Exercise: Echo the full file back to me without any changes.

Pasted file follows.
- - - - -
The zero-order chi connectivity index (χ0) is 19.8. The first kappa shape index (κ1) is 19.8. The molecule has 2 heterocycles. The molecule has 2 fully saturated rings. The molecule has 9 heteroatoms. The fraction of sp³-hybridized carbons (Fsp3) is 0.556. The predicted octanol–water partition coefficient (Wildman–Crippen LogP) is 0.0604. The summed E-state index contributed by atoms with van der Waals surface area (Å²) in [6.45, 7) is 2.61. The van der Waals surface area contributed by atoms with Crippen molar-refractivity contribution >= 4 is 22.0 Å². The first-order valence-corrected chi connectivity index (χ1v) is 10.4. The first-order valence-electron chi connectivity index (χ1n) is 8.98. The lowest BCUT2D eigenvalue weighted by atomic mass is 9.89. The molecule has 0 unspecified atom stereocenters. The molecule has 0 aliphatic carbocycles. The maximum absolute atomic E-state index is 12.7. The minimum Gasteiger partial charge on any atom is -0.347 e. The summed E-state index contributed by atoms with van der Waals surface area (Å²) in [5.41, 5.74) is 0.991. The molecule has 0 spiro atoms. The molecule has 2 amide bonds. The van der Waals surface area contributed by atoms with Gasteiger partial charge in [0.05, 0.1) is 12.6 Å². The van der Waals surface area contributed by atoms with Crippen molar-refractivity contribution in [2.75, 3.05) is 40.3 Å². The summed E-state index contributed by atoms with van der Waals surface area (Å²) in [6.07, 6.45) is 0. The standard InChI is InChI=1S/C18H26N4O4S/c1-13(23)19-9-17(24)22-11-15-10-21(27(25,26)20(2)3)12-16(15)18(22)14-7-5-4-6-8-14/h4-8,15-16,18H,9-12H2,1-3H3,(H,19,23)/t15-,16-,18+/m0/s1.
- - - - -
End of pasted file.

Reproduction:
The zero-order chi connectivity index (χ0) is 19.8. The first kappa shape index (κ1) is 19.8. The molecule has 2 heterocycles. The molecule has 2 fully saturated rings. The molecule has 9 heteroatoms. The fraction of sp³-hybridized carbons (Fsp3) is 0.556. The predicted octanol–water partition coefficient (Wildman–Crippen LogP) is 0.0604. The summed E-state index contributed by atoms with van der Waals surface area (Å²) in [6.45, 7) is 2.61. The van der Waals surface area contributed by atoms with Crippen molar-refractivity contribution >= 4 is 22.0 Å². The first-order valence-corrected chi connectivity index (χ1v) is 10.4. The first-order valence-electron chi connectivity index (χ1n) is 8.98. The lowest BCUT2D eigenvalue weighted by atomic mass is 9.89. The molecule has 0 unspecified atom stereocenters. The molecule has 0 aliphatic carbocycles. The maximum absolute atomic E-state index is 12.7. The minimum Gasteiger partial charge on any atom is -0.347 e. The summed E-state index contributed by atoms with van der Waals surface area (Å²) in [5.41, 5.74) is 0.991. The molecule has 0 spiro atoms. The molecule has 2 amide bonds. The van der Waals surface area contributed by atoms with Gasteiger partial charge in [0.05, 0.1) is 12.6 Å². The van der Waals surface area contributed by atoms with Crippen molar-refractivity contribution in [2.75, 3.05) is 40.3 Å². The summed E-state index contributed by atoms with van der Waals surface area (Å²) in [6.07, 6.45) is 0. The standard InChI is InChI=1S/C18H26N4O4S/c1-13(23)19-9-17(24)22-11-15-10-21(27(25,26)20(2)3)12-16(15)18(22)14-7-5-4-6-8-14/h4-8,15-16,18H,9-12H2,1-3H3,(H,19,23)/t15-,16-,18+/m0/s1.